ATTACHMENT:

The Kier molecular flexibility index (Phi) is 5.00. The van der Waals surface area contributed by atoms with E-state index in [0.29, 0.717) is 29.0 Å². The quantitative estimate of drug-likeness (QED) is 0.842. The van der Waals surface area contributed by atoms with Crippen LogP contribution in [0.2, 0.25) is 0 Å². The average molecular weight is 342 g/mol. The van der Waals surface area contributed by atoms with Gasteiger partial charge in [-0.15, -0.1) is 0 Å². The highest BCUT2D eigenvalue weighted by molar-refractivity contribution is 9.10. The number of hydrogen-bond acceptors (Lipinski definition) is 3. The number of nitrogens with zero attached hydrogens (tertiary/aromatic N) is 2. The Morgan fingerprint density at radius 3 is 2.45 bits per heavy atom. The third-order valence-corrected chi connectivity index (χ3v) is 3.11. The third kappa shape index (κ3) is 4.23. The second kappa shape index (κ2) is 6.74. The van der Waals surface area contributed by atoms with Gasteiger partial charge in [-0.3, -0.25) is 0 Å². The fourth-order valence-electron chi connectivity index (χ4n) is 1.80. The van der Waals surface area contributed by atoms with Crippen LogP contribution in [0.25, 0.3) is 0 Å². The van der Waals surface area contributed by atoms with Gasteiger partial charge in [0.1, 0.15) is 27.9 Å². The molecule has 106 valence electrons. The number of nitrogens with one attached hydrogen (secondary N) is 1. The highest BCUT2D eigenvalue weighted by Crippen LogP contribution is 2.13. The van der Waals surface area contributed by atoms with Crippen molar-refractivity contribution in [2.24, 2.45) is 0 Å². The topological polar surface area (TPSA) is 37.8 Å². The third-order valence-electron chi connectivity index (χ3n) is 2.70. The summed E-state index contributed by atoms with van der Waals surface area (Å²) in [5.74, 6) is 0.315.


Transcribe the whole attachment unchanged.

The Kier molecular flexibility index (Phi) is 5.00. The van der Waals surface area contributed by atoms with E-state index in [0.29, 0.717) is 29.0 Å². The quantitative estimate of drug-likeness (QED) is 0.842. The van der Waals surface area contributed by atoms with Crippen LogP contribution in [0.2, 0.25) is 0 Å². The average molecular weight is 342 g/mol. The van der Waals surface area contributed by atoms with Gasteiger partial charge in [-0.15, -0.1) is 0 Å². The highest BCUT2D eigenvalue weighted by molar-refractivity contribution is 9.10. The number of hydrogen-bond acceptors (Lipinski definition) is 3. The number of nitrogens with zero attached hydrogens (tertiary/aromatic N) is 2. The Morgan fingerprint density at radius 3 is 2.45 bits per heavy atom. The third-order valence-corrected chi connectivity index (χ3v) is 3.11. The third kappa shape index (κ3) is 4.23. The second kappa shape index (κ2) is 6.74. The van der Waals surface area contributed by atoms with Gasteiger partial charge in [-0.3, -0.25) is 0 Å². The fourth-order valence-electron chi connectivity index (χ4n) is 1.80. The van der Waals surface area contributed by atoms with Crippen LogP contribution in [0.25, 0.3) is 0 Å². The van der Waals surface area contributed by atoms with Gasteiger partial charge in [0.1, 0.15) is 27.9 Å². The molecule has 106 valence electrons. The number of nitrogens with one attached hydrogen (secondary N) is 1. The highest BCUT2D eigenvalue weighted by Crippen LogP contribution is 2.13. The van der Waals surface area contributed by atoms with Crippen molar-refractivity contribution in [2.24, 2.45) is 0 Å². The topological polar surface area (TPSA) is 37.8 Å². The third-order valence-electron chi connectivity index (χ3n) is 2.70. The summed E-state index contributed by atoms with van der Waals surface area (Å²) in [5.74, 6) is 0.315.